Link back to index.html


Don't be Imprisoned with a Distorted view of the Bible


     The passages below are taken from Tremper Longman III’s book “Reading the Bible with Heart and Mind,” published in 1997 by NavPress Publications.


     Is that a person standing over there by the wall or a tree?

     And what does that road sign say: Merge Left. . . or Dead

End ahead?

     Has it ever happened to you? Maybe you are blessed with excellent vision, but every few years I notice that my eyesight is getting worse. My old glasses just aren’t doing the job anymore. My friends start looking like interesting additions to the landscaping, and a routine drive through town becomes a heart-pounding adventure.

     So I go to the doctor for a new set of lenses. Suddenly my misty world clears up. And when I walk out to the street in the morning, I can tell the difference between my car and the garbage truck!



     Yes, I’m exaggerating---to make a point. One of the first lessons young Christians receive is to be careful not to read their own ideas into the Bible. Clearly, this is good advice; we ought to be fully aware of our preconceived ideas and conditions as we approach the text. Nonetheless, this kind of advice can go too far, suggesting that in order to avoid misinterpreting the Bible we must be thoroughly objective, ridding ourselves of our personal desires, interests, and backgrounds. In this view, such subjective aspects of ourselves would work like a bad pair of prescription glasses---with lenses that don’t clear up misty vision but rather distort the view.

     Yet who can come to the Bible with complete objectivity? Each of us already has built-in lenses through which we interpret things---God’s Word included. It is impossible to approach the Bible without personal involvement because we cannot simply throw off our personality, culture, and education as we read the Scriptures. After all, the Bible isn’t a frog to be dissected and studied in a sterile laboratory; it is the Word of God which addresses each one-of-a-kind heart and mind. Since the Word is the place where each person meets and experiences the Lord in his own life, we read the Bible through our life experiences, which are legitimate interpretive lenses.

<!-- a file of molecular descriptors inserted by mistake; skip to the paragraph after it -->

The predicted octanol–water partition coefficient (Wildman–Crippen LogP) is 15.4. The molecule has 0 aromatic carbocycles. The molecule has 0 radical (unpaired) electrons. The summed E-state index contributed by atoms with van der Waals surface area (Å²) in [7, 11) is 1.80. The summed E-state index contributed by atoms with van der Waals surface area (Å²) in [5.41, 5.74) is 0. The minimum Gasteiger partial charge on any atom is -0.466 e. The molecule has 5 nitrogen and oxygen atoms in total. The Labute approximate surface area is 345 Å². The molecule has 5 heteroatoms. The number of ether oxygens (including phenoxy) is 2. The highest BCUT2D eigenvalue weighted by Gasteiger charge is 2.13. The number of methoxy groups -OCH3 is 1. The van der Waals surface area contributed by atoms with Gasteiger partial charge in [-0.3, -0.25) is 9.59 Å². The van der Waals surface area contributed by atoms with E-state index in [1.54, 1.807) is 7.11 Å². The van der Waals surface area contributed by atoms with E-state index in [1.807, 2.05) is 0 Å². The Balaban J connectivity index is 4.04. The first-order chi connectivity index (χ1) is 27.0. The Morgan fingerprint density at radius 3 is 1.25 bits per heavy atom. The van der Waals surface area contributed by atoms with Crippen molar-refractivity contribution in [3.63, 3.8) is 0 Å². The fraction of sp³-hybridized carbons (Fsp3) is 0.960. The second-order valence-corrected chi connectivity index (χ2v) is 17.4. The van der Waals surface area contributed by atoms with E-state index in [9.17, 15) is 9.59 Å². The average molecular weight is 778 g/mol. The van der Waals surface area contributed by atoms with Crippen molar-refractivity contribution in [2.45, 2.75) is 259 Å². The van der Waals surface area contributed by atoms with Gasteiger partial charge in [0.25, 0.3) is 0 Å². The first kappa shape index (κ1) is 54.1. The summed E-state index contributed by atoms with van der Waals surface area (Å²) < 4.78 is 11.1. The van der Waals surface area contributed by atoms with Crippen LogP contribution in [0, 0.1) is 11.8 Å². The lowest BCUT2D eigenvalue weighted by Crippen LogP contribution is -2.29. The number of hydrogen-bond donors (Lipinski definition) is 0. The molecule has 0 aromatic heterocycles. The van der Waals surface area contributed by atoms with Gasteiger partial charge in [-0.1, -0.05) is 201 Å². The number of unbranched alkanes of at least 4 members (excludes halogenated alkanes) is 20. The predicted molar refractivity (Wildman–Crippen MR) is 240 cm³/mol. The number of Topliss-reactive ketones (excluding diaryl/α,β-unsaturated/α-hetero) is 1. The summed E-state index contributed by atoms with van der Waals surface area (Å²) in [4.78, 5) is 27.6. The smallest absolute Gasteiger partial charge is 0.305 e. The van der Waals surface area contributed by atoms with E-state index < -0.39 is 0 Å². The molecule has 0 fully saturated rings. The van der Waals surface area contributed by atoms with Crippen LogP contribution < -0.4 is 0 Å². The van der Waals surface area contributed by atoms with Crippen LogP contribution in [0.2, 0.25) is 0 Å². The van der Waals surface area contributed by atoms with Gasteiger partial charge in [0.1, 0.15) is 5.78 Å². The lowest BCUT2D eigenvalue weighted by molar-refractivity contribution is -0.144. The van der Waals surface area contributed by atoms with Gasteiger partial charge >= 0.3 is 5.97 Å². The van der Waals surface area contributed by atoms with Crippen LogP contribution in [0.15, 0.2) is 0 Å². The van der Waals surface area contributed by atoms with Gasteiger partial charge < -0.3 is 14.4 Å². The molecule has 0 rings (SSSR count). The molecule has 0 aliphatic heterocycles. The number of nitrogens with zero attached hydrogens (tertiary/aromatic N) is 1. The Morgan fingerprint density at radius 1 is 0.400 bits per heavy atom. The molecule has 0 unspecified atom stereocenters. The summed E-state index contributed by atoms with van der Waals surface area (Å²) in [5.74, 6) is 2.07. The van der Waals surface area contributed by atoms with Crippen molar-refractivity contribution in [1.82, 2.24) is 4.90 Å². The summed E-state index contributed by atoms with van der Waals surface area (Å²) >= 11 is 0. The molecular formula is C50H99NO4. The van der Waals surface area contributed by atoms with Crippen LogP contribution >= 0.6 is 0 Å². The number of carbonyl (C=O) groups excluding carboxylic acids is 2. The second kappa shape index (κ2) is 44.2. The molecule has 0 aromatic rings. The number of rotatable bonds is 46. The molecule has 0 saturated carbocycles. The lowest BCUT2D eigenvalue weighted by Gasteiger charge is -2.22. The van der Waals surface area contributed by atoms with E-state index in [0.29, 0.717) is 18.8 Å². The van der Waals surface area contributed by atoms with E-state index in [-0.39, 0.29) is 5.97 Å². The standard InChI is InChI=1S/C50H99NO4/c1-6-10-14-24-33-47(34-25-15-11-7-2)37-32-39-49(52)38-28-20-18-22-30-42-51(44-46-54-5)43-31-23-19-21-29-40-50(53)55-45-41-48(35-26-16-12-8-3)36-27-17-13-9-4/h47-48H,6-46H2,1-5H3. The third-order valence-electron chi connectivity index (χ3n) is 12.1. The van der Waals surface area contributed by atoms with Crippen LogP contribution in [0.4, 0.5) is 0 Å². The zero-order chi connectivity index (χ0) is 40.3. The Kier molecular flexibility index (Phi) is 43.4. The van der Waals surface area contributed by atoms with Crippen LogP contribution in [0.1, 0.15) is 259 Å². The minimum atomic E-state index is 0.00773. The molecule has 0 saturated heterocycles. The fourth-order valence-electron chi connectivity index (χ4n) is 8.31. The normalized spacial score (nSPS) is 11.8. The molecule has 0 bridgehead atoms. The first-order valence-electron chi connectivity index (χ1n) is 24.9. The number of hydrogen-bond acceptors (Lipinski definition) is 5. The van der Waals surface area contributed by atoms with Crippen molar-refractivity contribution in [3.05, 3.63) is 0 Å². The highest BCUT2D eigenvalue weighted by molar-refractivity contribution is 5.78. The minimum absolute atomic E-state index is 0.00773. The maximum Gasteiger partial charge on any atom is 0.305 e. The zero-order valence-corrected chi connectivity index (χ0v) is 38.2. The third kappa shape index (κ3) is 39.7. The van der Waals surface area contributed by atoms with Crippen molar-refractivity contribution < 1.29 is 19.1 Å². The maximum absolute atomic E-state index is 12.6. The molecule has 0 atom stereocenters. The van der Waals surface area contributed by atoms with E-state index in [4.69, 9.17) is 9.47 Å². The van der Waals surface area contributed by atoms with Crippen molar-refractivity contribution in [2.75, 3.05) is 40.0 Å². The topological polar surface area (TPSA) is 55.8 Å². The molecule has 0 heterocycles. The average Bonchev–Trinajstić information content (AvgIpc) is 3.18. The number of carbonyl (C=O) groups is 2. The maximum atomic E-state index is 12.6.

We look at the Bible through “lenses” because we are finite creatures. To be truly objective, we would have to be all knowing in a way that only God is. We are restricted to our own culture, education, upbringing, denominational connections, limited teaching on the Bible, economic stratum, and so forth. Everything that makes us who we are as individual human beings influences us as we read the Bible. No matter how hard we try, we cannot become completely blank slates with the hope that we will understand the Bible in a thoroughly detached way. There is no escape from looking at the Bible through our built-in lenses.

     At Westminster Theological Seminary where I teach the Old Testament, I see this principle at work every day. While many who come to our seminary are Presbyterian in their basic theology, a minority of students come from Baptist, Episcopalian, charismatic, and other denominational backgrounds. Currently, we have students from thirty-five different countries as well. Our 600-member student body consists of men and women, rich and poor, bright and not-so-bright, stable and unstable, single and married. Some are right out of college, others are in their sixties.